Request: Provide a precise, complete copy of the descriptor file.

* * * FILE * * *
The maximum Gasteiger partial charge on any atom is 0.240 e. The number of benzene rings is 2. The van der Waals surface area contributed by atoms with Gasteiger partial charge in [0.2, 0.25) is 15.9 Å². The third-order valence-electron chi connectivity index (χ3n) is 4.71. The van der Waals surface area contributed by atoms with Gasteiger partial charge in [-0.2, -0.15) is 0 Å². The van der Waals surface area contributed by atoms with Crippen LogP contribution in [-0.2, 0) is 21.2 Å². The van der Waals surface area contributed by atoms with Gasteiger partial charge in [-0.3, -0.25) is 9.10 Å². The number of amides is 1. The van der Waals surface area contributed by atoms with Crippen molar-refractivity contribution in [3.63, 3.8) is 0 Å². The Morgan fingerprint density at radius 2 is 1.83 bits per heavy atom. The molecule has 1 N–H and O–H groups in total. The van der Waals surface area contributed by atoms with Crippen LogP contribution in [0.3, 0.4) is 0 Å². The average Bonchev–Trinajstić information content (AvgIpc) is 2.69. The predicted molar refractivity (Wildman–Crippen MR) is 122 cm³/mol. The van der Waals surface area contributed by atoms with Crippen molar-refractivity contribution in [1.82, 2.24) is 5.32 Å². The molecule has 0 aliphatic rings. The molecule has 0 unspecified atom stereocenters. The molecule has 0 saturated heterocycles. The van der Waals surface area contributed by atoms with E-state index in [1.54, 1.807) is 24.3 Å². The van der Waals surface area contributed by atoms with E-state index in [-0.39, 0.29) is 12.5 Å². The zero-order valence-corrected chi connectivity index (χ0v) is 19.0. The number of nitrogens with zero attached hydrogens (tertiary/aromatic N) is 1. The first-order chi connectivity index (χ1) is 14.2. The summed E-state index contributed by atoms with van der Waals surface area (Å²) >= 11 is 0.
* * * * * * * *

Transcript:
The maximum Gasteiger partial charge on any atom is 0.240 e. The number of benzene rings is 2. The van der Waals surface area contributed by atoms with Gasteiger partial charge in [0.2, 0.25) is 15.9 Å². The third-order valence-electron chi connectivity index (χ3n) is 4.71. The van der Waals surface area contributed by atoms with Gasteiger partial charge in [-0.2, -0.15) is 0 Å². The van der Waals surface area contributed by atoms with Crippen LogP contribution in [-0.2, 0) is 21.2 Å². The van der Waals surface area contributed by atoms with Gasteiger partial charge in [-0.3, -0.25) is 9.10 Å². The number of amides is 1. The van der Waals surface area contributed by atoms with Crippen molar-refractivity contribution in [3.63, 3.8) is 0 Å². The Morgan fingerprint density at radius 2 is 1.83 bits per heavy atom. The molecule has 1 N–H and O–H groups in total. The van der Waals surface area contributed by atoms with Crippen LogP contribution in [0.3, 0.4) is 0 Å². The average Bonchev–Trinajstić information content (AvgIpc) is 2.69. The predicted molar refractivity (Wildman–Crippen MR) is 122 cm³/mol. The van der Waals surface area contributed by atoms with Crippen molar-refractivity contribution in [1.82, 2.24) is 5.32 Å². The molecule has 0 aliphatic rings. The molecule has 0 unspecified atom stereocenters. The molecule has 0 saturated heterocycles. The van der Waals surface area contributed by atoms with E-state index in [1.54, 1.807) is 24.3 Å². The van der Waals surface area contributed by atoms with E-state index in [-0.39, 0.29) is 12.5 Å². The zero-order valence-corrected chi connectivity index (χ0v) is 19.0. The number of nitrogens with zero attached hydrogens (tertiary/aromatic N) is 1. The first-order chi connectivity index (χ1) is 14.2. The summed E-state index contributed by atoms with van der Waals surface area (Å²) >= 11 is 0.